Sergey Vassilievich Rachmaninov

(1873-1943)

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Rachmaninov: Piano Concertos Nos. 3 & 4

Rachmaninov: Piano Concertos Nos. 3 & 4


Rachmaninov:

Piano Concerto No. 3 in D minor, Op. 30

Piano Concerto No. 4 in G minor, Op. 40


Internationally acclaimed pianist Leif Ove Andsnes teams up once again with conductor Antonio Pappano on his new recording of Rachmaninov: Piano Concertos Nos. 3 & 4. They are joined by the London Symphony Orchestra. Andsnes and Pappano first recorded collaboration was the 2004 EMI Classics release of Rachmaninov: Piano Concertos Nos. 1 & 2, with the Berliner Philharmoniker, which received glorious, universal acclaim.

The London Symphony Orchestra, with Vladimir Horowitz, was the first to record Rachmaninov: Piano Concerto No. 3. It was released 70 years ago in 1930.

“If judicious sensuality is indeed on vital quality that manifests itself in [Andsnes's] new recording with the LSO and Pappano, another is the impressive physicality of the performance...He, Pappano and the orchestra breathe together...If Andsnes's playing is arresting for the quantity of relevant detail that he conveys, so too is the orchestra's.” Gramophone Magazine, Awards Issue 2010

“...together with his lustrous tone and physical power he brings to the Third Concerto a compelling poetic sensibility. He and Pappano are entirely as one in finding the music’s pulse, its fluxes of pace and its blend of grandeur, mellowness and bravura...This is a disc of terrific stature.” The Telegraph, 5th October 2010 *****

“emotionally subtle music-making, light and beckoning one minute, steely with tension the next...the orchestra’s lyrical flow is the first thing you notice as the Third Concerto begins. Pappano might not be conducting opera here, but he can’t help bringing out the music’s song or revealing its heart.” The Times, 15th October 2010 ****

“There's no disputing the high standard of Leif Ove Andsnes's pianism in both these concertos, among the most technically demanding in the repertoire – nor the equal brilliance with which Antonio Pappano and the London Symphony Orchestra partner his performances.” The Guardian, 21st October 2010 ****

“[Andsnes] manages to make the first movement sound more sinister and wayward than most of his rivals, yet he's in his element in etching the filigree and fioriture of the highly-decorated solo part in the slow movement” BBC Music Magazine, December 2010 ****

“The passion burns from within in this incendiary account...The amplitude of his melodies, the rich scoring and the insistent Russian melancholy are most potent when kept under control. The poetic, muscular Andsnes, sensitively and glitteringly accompanied by Pappano and the LSO, does just that.” The Observer, 31st October 2010

“You don't really get indulgences and histrionics from Andsnes - he leaves much of that to conductor Antonio Pappano...What Pappano and Andsnes do so well together is pace both pieces and tell the musical stories...In few other recordings does the opening to the Fourth's Allegro sound so hypnotically tight and magical” Classic FM Magazine, December 2010 *****

“Technical challenges are shaken off like rainwater, subtler sections are given the requisite grace and poise, and everything else in between is a joyous blur.” Daniel Ross, bbc.co.uk, 2nd November 2010

“just as rippling and brilliant as his 1995 live recording with the Oslo Philharmonic but even more rhapsodic and searching.” New York Times, 26th November 2010

“From the start [of the Fourth Concerto], they pace things superbly: the opening piano theme...has a sweeping nobility that is hugely impressive, and the detail Pappano finds in the orchestral writing is no less remarkable. Best of all is the clear-sighted sense of direction that soloist and conductor project throughout this work - making a formidable case for it.” International Record Review, December 2010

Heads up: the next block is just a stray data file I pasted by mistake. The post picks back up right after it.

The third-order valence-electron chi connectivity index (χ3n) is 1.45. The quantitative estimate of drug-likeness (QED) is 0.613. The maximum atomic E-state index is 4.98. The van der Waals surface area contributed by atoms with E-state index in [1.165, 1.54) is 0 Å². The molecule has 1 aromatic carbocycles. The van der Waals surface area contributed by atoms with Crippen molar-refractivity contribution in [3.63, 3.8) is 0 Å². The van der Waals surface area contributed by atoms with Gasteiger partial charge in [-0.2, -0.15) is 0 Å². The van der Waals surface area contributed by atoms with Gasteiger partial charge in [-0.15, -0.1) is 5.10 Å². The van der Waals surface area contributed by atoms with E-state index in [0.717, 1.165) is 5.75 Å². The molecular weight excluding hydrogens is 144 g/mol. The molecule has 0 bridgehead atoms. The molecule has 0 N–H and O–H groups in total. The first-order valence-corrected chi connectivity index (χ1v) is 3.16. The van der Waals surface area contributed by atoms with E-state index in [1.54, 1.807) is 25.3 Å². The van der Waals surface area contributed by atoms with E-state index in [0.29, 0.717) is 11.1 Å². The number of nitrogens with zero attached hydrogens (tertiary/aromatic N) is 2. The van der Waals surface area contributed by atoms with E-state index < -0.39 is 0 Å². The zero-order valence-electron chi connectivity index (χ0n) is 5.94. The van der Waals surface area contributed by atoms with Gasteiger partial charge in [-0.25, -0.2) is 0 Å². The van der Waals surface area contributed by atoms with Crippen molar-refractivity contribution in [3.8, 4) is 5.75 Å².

GGramophone Awards 2011

Shortlisted - Concerto

GGramophone Magazine

Editor's Choice - Awards Issue 2010

EMI - 6405162

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Rachmaninoff: Complete Piano Works

Rachmaninoff: Complete Piano Works


Rachmaninov:

Études-Tableaux, Op. 33

Etudes-Tableaux, Op. 39

Preludes Op. 23 Nos. 1-10 (complete)

Three Nocturnes

Song without words

Variations on a theme of Corelli, Op. 42

Piano Sonata No. 1 in D minor, Op. 28

Preludes Op. 32 Nos. 1-13 (complete)

Piano Sonata No. 2 in B flat minor, Op. 36

Morceaux de Fantaisie, Op. 3

Variations on a Theme of Chopin, Op. 22

Moments Musicaux, Op. 16

Morceaux de Salon, Op. 10

Polka de V.R.

plus:

CD6 51’10

Piano Works: Transcriptions

CD7 56’53

From Russia to America: Miscellany 1886–1918

CD8 63’37

Works for piano duet I

CD9 62’32

Works for piano duet II


Nils Franke, David Gardiner, Alexander Ghindin, Robert Groslot, Nikolai Lugansky, Garrick Ohlsson, Michael Ponti, Santiago Rodriguez, Ingryd Thorson & Julian Thurber (piano)

Sergei Rachmaninoff’s name will always be associated with the piano. As one of the greatest composer pianists of the 20th century, he stands alongside his younger contemporaries Prokoviev and Mednter as the last in a long line of great composer pianists that reaches back to Mozart and Beethoven 100 years before his first works for piano. These 9CDs chart his progress as a composer for his instrument, starting with the earliest works from the late 1880s. These show the influences of Tchaikovsky, Schumann and Chopin, with Liszt sometimes detectable in the more thunderous passages. It was the op. 3 Prelude in C sharp minor that finally gave voice to his unique musical personality, full of brooding passion. This work was praised by Tchaikovsky, and Rachmaninov’s teacher Arensky. The early masterpiece, the Variations on a Theme by Chopin date from 1903, and was quickly followed by the 1st Sonata, and the 13 preludes op32. These all date from the period that saw the composition of the 2nd Symphony, and The Isle of the Dead. The ferociously demanding 2nd Sonata was a work that was much revised by the composer (today many pianists play a hybrid of the original and the revised edition), who went to his death still unhappy with the work, even though it was a success at its premiere.